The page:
[FFmpeg-devel] [PATCH] Make RTP work with IPv6 enabled

Nicolas George nicolas.george
Mon Oct 29 17:08:44 CET 2007

L'octidi 8 brumaire, an CCXVI, Luca Abeni a ?crit?:
> Anyway, the problem here is that on MacOS X getaddrinfo() produces addresses
> that sendto() does not like. I do not think it's possible that sendto() is
> so broken (people would have noticed it before)...
> Probably the problem is in the getaddrinfo()+sendto() combination.

I may have an explanation. This is a wild guess, but it may work. In
udp_ipv6_set_local, in the call to udp_ipv6_resolve_host at the very
beginning, try to replace AF_UNSPEC by s->dest_addr.ss_family. I do not have
time to test myself, and I do not have a macos box near at hand anyway.

But I am afraid this hides some more protocol-related bugs. I will try to
look more deeply into it when I have time.

> Well, sizeof(struct sockaddr_in) for IPv4, and sizeof(<whatever an IPv6
> address is>) for IPv6 should do the job, no?

Until IPv8 comes around :)

The point is, if you get, for example, "www.ripe.net" from the user, with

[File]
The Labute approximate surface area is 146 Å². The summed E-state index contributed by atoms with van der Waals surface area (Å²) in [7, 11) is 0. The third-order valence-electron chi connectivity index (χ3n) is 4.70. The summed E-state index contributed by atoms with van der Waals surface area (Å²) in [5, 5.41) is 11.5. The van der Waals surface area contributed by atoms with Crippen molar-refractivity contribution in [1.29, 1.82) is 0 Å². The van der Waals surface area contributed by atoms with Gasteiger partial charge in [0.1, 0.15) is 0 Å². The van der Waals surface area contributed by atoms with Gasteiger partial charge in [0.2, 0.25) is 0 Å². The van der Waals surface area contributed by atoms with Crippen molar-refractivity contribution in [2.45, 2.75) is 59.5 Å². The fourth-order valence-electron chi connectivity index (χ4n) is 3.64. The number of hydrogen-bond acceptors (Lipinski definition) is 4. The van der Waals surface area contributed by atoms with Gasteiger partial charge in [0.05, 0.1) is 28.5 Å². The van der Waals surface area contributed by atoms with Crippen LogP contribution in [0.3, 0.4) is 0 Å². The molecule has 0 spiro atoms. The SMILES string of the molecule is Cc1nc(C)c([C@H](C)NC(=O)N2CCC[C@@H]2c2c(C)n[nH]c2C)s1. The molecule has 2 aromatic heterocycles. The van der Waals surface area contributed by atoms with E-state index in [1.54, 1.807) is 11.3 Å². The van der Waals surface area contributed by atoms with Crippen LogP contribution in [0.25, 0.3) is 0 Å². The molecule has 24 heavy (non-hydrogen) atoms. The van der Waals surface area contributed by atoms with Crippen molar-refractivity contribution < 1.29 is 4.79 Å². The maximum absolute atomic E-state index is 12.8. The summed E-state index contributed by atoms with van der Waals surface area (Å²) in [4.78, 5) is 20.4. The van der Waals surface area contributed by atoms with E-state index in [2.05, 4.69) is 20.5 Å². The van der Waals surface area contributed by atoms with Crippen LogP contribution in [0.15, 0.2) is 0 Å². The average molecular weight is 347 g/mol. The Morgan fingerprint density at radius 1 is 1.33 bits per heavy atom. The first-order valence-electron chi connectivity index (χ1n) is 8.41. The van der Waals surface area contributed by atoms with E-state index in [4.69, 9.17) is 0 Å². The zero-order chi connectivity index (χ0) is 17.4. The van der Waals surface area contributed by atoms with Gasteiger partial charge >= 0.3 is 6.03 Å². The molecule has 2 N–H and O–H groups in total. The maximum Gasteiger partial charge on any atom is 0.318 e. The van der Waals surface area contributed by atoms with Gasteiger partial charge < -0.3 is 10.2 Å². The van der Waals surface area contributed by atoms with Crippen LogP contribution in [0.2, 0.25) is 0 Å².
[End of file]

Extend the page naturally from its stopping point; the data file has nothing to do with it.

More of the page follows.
the good old way, but assuming you want to support IPv6, you have to:

(1) try to resolve it for an AAAA record;
(2) try to create an INET6 socket;
(3) try to connect to the address.

And if anything above failed:

(4) try to resolve it for an A record;
(5) try to create an INET socket;
(6) try to connect to the address.

(1) can fail if the remote host does not have an IPv6 address.
(2) can fail if the local host does not support IPv6 (it can not be known at
    compile time).
(3) can fail if the local host does not have IPv6 connectivity.

For the same reasons, 4, 5, 6 can fail (and the whole point of IPv6 is that
(4) will be increasingly likely to fail as the IPv4 address space is

The method with getaddrinfo rolls everything in a single loop: the libc does
(1) and (4), and returns structures that allow to do (2-3) and (5-6) with
the same code.

> Uhmmm... Not sure this is the case for RTP/UDP streaming. When you stream
> over UDP, you just send UDP packets to a <destination address>:<port>,
> and that's a single address.

Unless <destination address> is a host name with both an AAAA and an A
DNS record.

>		      I am just trying to understand why things that I used to
> code in few lines need to be so complex when done properly :)

Unfortunately, Unix has that tendency to make things hard to do _really_
properly. With EINTR, for example.


  Nicolas George

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